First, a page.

Thursday, May 25, 2006

Bush to data: "La la la la la, I can't hear you"

Carbon Emission By RegionAt a press availability today, the Preznit sed:
Let's quit the debate about whether greenhouse gases are caused by mankind or by natural causes; let's just focus on technologies that deal with the issue
Global climate change is caused by human activities. There's no debate about it. There hasn't been for years.

And it matters. If it's happening because of natural processes, maybe we should just ride it out. But if it's our fault, it's our responsibility, and it's time to take action.

Past time. When Kyoto was negotiated in 1997, it would have required the developed world to cut its emissions levels to several percentage points below their 1990 levels. In 1998, when the US signed the treaty, we were 11% over our 1990 level, and 18% over our target level. At that point, we had 12 years to effect that reduction.

Emissions-ViNow, we are 24% above the target level, and would have only 4 years to reduce emissions. The time we've wasted on political squabbles is time when atmospheric carbon dioxide has risen 3%, an increase which would take decades to drop.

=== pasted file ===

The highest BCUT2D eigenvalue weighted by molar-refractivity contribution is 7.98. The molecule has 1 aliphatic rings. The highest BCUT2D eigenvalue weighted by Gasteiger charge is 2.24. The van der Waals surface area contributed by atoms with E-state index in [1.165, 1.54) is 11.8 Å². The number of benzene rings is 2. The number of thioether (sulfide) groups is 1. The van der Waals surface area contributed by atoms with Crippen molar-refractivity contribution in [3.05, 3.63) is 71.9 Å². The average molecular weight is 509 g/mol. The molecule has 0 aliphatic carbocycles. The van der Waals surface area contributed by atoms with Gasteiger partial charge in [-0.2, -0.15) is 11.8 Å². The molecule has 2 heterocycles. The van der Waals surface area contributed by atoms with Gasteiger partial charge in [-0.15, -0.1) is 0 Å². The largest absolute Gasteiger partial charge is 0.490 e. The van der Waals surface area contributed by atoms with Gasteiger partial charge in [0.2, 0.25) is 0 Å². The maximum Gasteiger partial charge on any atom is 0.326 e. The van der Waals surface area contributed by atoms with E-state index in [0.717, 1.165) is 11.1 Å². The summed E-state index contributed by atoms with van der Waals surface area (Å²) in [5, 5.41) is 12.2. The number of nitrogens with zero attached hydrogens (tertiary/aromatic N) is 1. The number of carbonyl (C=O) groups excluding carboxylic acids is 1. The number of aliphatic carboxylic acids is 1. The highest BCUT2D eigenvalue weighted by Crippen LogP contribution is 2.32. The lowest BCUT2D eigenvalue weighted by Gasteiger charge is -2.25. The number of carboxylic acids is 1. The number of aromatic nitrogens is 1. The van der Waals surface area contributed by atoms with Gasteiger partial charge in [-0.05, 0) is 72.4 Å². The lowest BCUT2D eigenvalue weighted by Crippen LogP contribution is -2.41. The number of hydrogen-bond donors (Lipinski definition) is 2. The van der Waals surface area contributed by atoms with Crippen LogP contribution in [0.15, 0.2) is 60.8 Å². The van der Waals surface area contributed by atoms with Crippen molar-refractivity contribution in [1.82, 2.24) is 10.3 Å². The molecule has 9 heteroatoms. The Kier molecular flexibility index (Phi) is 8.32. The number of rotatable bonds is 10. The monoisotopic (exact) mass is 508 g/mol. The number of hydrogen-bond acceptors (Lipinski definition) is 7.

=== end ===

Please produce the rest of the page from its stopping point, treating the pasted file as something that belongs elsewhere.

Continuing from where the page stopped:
In looking at the government's emissions inventory of carbon production by source, we find that electrical generation accounts for a third of our greenhouse gas emissions, and has risen 27% in that time. Transportation accounts for 27.6% of emissions, and has increased 29% since 1990. Industrial and agricultural production are constant or declining over the same time frame.

Digging into that data, we find that passenger vehicles emitted 2.6% more carbon in 2004 than in 1990, but "light-duty trucks," including SUVs, emitted 67% more. Why would this happen? Because SUV sales took off, and while cars are governed by the CAFE fuel economy standards, while the light duty trucks aren't. And while the President chose to praise his energy bill, that bill didn't raise fuel economy standards, nor did it include any mechanism for raising fuel economy. That alone would do tremendous amounts to limit growth in emissions, or even to cut those emissions.

New nuclear plants are a fine idea, but will take years to bring online, and won't necessarily do a lot to make things better.

Electrical generation has increased 24% since 1993, while vehicle miles traveled has only risen by 7.3% since 1991, and the number of vehicles have only gone up by 4.1%. Controlling electrical demand and improving electrical efficiency will help control the growth in carbon release, but won't help us cut production. Controlling vehicle production, we'll be able to actually reduce demand in the short term.

It's nice to see Gregg Easterbrook, Michael Shermer and George Bush coming around on climate change, but it'd be nicer to see them actually pushing for action.